Australia looks to be moving ahead with its plan to censor Internet content on a country-wide level, and will test its array of filters later this month. To refresh your memory, the Australian government wants to block access to illegal material on the Internet, be it genuinely awful material like child pornography or something more controversial like terrorist Web sites. (Who’s a terrorist?, when is a site advocating terrorism?, etc.)
The scheme is made of two filters: a giant blacklist, maintained by the government, that ISPs would have to block access to; and an optional filter that would be used to weed out unseemly content from being accessible to children. Quite the nanny state you’ve got there.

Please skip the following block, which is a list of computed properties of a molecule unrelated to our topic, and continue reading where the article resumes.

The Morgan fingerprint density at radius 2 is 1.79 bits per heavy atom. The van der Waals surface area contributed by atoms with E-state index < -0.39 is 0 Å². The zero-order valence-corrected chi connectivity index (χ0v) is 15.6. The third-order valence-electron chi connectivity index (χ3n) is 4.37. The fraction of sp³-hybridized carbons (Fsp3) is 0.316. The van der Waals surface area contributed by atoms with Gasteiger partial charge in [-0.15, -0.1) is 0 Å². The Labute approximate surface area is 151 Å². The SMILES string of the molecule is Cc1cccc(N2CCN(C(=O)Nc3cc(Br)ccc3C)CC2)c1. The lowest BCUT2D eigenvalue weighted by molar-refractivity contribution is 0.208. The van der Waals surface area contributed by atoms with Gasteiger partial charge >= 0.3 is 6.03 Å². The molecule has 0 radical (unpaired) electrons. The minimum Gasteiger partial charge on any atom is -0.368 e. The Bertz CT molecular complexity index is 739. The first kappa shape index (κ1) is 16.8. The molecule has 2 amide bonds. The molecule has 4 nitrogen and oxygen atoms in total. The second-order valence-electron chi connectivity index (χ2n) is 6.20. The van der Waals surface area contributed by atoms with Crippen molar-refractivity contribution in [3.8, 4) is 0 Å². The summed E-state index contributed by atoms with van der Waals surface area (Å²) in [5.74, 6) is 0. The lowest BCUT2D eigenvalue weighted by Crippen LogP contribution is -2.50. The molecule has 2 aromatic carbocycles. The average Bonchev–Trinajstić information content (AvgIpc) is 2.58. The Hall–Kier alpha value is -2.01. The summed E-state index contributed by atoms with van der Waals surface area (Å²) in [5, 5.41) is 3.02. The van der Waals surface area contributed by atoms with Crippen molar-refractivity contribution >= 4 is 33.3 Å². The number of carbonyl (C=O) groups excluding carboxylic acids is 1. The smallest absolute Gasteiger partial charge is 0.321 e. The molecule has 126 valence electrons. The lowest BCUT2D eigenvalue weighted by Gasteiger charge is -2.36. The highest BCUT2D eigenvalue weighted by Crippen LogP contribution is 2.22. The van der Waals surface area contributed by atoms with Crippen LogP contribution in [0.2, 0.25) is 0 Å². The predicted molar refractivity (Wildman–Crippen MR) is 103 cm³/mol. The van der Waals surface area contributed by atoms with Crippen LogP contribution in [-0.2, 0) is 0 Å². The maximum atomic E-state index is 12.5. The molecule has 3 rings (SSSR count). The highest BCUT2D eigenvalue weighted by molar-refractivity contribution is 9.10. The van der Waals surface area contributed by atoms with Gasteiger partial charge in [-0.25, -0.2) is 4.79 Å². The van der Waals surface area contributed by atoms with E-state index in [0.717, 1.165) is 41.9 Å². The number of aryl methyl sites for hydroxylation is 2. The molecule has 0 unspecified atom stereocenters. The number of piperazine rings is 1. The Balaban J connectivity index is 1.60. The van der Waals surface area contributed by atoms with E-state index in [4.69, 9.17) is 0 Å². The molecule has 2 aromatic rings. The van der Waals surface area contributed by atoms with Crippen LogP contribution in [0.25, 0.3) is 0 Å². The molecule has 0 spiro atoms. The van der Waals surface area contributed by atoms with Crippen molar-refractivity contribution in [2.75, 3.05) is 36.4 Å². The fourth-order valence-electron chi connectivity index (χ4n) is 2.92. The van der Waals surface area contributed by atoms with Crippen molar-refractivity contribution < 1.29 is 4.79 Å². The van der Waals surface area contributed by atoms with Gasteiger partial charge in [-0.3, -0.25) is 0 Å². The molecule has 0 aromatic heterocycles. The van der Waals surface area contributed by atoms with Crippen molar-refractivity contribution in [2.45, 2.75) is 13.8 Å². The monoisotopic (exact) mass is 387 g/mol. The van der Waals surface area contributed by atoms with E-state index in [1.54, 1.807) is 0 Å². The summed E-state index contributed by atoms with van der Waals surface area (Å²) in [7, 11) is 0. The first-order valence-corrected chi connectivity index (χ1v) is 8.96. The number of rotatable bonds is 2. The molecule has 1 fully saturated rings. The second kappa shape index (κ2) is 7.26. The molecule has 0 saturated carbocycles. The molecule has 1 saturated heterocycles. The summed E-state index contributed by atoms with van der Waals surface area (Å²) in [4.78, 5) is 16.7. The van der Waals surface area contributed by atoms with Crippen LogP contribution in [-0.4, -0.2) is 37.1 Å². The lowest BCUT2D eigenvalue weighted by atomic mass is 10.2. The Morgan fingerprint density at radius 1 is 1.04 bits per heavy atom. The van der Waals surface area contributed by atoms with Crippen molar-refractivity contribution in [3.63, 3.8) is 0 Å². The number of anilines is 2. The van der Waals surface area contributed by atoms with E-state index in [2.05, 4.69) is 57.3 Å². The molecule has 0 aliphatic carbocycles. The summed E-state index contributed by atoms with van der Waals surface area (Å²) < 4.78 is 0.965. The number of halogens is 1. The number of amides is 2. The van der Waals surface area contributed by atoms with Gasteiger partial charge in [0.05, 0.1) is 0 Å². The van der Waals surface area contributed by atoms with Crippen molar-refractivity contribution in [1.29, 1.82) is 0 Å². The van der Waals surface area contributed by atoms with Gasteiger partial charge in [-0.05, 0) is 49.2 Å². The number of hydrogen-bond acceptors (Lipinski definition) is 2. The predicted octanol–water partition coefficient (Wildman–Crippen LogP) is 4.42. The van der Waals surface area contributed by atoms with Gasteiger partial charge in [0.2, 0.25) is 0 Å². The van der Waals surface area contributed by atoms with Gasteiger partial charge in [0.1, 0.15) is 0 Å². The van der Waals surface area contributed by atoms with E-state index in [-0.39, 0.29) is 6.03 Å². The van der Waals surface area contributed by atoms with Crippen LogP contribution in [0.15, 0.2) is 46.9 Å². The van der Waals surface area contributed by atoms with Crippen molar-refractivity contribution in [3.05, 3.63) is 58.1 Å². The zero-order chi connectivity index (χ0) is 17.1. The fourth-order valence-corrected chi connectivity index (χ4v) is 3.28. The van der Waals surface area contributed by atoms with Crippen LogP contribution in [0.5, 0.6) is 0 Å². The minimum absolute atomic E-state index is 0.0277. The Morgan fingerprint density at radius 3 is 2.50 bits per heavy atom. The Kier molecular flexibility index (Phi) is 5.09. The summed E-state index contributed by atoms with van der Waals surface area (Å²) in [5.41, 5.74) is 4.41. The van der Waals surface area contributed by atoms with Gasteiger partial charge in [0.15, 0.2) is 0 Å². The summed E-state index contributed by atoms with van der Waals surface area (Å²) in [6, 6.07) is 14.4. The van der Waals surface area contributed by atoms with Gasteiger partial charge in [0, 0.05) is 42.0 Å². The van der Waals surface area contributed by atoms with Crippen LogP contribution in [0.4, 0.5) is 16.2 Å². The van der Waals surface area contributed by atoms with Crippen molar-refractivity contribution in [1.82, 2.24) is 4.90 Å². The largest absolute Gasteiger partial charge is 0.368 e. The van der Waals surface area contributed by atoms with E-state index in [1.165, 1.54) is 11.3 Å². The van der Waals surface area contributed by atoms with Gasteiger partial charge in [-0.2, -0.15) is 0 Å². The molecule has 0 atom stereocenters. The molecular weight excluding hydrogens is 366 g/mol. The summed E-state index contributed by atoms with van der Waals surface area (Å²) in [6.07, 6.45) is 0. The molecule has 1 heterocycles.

Of course, there’s plenty of people who don’t like the idea. Type in “australia censorship” on Facebook and you find dozens of groups populated with thousands of people who aren’t too keen on the idea of mandatory Internet filtering. Oh, and these filtering schemes, in tests, have slowed Internet speeds by as much as 87 percent. So there’s that.
Again, as with the Great Usenet Purge of 2008, it’s hard to defend against censorship when officials hide behind things like child pornography and terrorism. No one wants to be seen as being “soft” on such topics, and the nuance required to successfully argue against this type of censorship is often difficult to articulate in a media environment of 60-second sound bites and screaming Drudge sirens.